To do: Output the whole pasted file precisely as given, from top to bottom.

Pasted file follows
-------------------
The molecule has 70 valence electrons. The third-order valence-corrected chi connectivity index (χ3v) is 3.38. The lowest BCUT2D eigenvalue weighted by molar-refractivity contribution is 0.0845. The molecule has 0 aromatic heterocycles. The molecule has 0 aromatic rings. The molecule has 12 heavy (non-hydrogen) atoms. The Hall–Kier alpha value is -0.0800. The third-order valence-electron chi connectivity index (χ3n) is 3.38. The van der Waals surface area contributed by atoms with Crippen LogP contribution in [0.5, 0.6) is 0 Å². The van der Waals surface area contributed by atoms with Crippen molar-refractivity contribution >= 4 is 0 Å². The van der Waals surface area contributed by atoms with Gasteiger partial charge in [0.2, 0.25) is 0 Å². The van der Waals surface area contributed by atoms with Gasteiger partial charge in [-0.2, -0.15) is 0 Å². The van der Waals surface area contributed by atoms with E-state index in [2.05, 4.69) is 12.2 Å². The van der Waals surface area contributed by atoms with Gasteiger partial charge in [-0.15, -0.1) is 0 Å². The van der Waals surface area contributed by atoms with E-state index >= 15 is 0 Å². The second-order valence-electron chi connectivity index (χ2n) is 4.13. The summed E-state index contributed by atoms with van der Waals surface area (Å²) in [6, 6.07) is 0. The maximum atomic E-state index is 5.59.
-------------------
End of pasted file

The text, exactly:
The molecule has 70 valence electrons. The third-order valence-corrected chi connectivity index (χ3v) is 3.38. The lowest BCUT2D eigenvalue weighted by molar-refractivity contribution is 0.0845. The molecule has 0 aromatic heterocycles. The molecule has 0 aromatic rings. The molecule has 12 heavy (non-hydrogen) atoms. The Hall–Kier alpha value is -0.0800. The third-order valence-electron chi connectivity index (χ3n) is 3.38. The van der Waals surface area contributed by atoms with Crippen LogP contribution in [0.5, 0.6) is 0 Å². The van der Waals surface area contributed by atoms with Crippen molar-refractivity contribution >= 4 is 0 Å². The van der Waals surface area contributed by atoms with Gasteiger partial charge in [0.2, 0.25) is 0 Å². The van der Waals surface area contributed by atoms with Gasteiger partial charge in [-0.2, -0.15) is 0 Å². The van der Waals surface area contributed by atoms with E-state index in [2.05, 4.69) is 12.2 Å². The van der Waals surface area contributed by atoms with Gasteiger partial charge in [-0.15, -0.1) is 0 Å². The van der Waals surface area contributed by atoms with E-state index >= 15 is 0 Å². The second-order valence-electron chi connectivity index (χ2n) is 4.13. The summed E-state index contributed by atoms with van der Waals surface area (Å²) in [6, 6.07) is 0. The maximum atomic E-state index is 5.59.